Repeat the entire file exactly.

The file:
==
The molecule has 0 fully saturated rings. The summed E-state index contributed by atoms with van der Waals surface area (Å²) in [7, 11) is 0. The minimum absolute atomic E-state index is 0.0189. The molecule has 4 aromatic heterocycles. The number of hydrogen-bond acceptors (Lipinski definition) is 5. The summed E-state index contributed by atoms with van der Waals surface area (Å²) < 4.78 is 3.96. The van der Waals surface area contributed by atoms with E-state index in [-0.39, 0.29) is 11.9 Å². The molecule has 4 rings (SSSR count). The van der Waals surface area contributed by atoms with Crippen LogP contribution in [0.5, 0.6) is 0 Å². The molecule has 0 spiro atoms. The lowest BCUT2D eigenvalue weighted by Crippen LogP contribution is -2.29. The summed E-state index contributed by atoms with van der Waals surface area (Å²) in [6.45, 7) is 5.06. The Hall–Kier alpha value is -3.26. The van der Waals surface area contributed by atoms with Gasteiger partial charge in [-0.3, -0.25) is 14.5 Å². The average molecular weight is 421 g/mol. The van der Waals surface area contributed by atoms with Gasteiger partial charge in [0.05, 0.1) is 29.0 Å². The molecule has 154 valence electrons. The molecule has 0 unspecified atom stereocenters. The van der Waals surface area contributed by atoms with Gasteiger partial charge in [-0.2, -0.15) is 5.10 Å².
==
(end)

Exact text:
The molecule has 0 fully saturated rings. The summed E-state index contributed by atoms with van der Waals surface area (Å²) in [7, 11) is 0. The minimum absolute atomic E-state index is 0.0189. The molecule has 4 aromatic heterocycles. The number of hydrogen-bond acceptors (Lipinski definition) is 5. The summed E-state index contributed by atoms with van der Waals surface area (Å²) < 4.78 is 3.96. The van der Waals surface area contributed by atoms with E-state index in [-0.39, 0.29) is 11.9 Å². The molecule has 4 rings (SSSR count). The van der Waals surface area contributed by atoms with Crippen LogP contribution in [0.5, 0.6) is 0 Å². The molecule has 0 spiro atoms. The lowest BCUT2D eigenvalue weighted by Crippen LogP contribution is -2.29. The summed E-state index contributed by atoms with van der Waals surface area (Å²) in [6.45, 7) is 5.06. The Hall–Kier alpha value is -3.26. The van der Waals surface area contributed by atoms with Gasteiger partial charge in [-0.3, -0.25) is 14.5 Å². The average molecular weight is 421 g/mol. The van der Waals surface area contributed by atoms with Gasteiger partial charge in [0.05, 0.1) is 29.0 Å². The molecule has 154 valence electrons. The molecule has 0 unspecified atom stereocenters. The van der Waals surface area contributed by atoms with Gasteiger partial charge in [-0.2, -0.15) is 5.10 Å².